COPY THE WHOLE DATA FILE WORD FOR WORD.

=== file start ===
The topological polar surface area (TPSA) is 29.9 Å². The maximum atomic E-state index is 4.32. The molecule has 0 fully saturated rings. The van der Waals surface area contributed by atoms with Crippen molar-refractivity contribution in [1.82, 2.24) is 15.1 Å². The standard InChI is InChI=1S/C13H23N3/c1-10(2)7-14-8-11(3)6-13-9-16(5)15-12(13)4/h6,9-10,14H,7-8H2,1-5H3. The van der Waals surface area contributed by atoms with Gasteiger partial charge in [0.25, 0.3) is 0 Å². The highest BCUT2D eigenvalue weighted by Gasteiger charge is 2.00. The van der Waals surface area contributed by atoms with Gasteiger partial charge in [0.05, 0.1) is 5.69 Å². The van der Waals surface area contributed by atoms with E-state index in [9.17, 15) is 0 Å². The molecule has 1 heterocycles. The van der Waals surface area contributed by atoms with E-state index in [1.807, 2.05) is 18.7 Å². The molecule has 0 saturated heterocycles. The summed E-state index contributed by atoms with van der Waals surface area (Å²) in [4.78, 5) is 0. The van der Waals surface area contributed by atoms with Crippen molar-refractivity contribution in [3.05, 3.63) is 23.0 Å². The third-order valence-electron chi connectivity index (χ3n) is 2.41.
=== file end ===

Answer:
The topological polar surface area (TPSA) is 29.9 Å². The maximum atomic E-state index is 4.32. The molecule has 0 fully saturated rings. The van der Waals surface area contributed by atoms with Crippen molar-refractivity contribution in [1.82, 2.24) is 15.1 Å². The standard InChI is InChI=1S/C13H23N3/c1-10(2)7-14-8-11(3)6-13-9-16(5)15-12(13)4/h6,9-10,14H,7-8H2,1-5H3. The van der Waals surface area contributed by atoms with Gasteiger partial charge in [0.25, 0.3) is 0 Å². The highest BCUT2D eigenvalue weighted by Gasteiger charge is 2.00. The van der Waals surface area contributed by atoms with Gasteiger partial charge in [0.05, 0.1) is 5.69 Å². The van der Waals surface area contributed by atoms with E-state index in [9.17, 15) is 0 Å². The molecule has 1 heterocycles. The van der Waals surface area contributed by atoms with E-state index in [1.807, 2.05) is 18.7 Å². The molecule has 0 saturated heterocycles. The summed E-state index contributed by atoms with van der Waals surface area (Å²) in [4.78, 5) is 0. The van der Waals surface area contributed by atoms with Crippen molar-refractivity contribution in [3.05, 3.63) is 23.0 Å². The third-order valence-electron chi connectivity index (χ3n) is 2.41.